Normality and Majority: Towards a Statistical Understanding of Normality Statements
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Normality judgements are frequently used in everyday communication as well as in biological and social science. Moreover they became increasingly relevant to formal logic as part of defeasible reasoning. This paper distinguishes different kinds of normality statements. It is argued that normality laws like “Birds can normally fly” should be understood essentially in a statistical way. The argument has basically two parts: firstly, a statistical semantic core is mandatory for a descriptive reading of normality in order to explain the logical features of normality laws. Secondly, a statistical justification of normality statements can be derived by game theoretic considerations if the normality law is understood as communication convention.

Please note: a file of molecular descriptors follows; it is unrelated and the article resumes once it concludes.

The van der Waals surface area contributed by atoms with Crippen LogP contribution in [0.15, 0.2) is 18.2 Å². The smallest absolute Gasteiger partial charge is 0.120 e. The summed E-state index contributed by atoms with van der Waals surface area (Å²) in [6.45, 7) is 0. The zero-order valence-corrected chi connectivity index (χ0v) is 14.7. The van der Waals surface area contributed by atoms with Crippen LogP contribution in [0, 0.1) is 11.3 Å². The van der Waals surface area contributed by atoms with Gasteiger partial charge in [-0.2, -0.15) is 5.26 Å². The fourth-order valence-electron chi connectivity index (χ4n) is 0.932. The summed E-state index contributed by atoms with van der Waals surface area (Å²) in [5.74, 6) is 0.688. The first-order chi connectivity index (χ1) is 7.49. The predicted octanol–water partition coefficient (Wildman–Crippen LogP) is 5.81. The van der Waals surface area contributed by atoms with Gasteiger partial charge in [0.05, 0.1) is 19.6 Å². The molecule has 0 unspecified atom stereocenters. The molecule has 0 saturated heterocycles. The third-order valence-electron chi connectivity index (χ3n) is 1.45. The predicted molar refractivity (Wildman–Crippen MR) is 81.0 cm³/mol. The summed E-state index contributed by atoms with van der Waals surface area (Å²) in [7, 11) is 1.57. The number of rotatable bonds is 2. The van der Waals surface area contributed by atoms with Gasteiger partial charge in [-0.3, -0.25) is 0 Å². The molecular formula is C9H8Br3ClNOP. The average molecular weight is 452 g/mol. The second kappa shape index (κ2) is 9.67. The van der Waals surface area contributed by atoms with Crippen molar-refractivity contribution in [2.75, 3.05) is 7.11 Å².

KeywordsNormality statements Ceteris paribus Normic laws Commonsense reasoning
The paper was written in the course of an Emmy Noether project on formal epistemology supported by the German Research Foundation. It partly builds on my PhD thesis that was written at the Saarland University and published in German as Strößner (2014). I am grateful to Joanna Kuchacz and Franz Huber for their comments. I also thank the anonymous referees.
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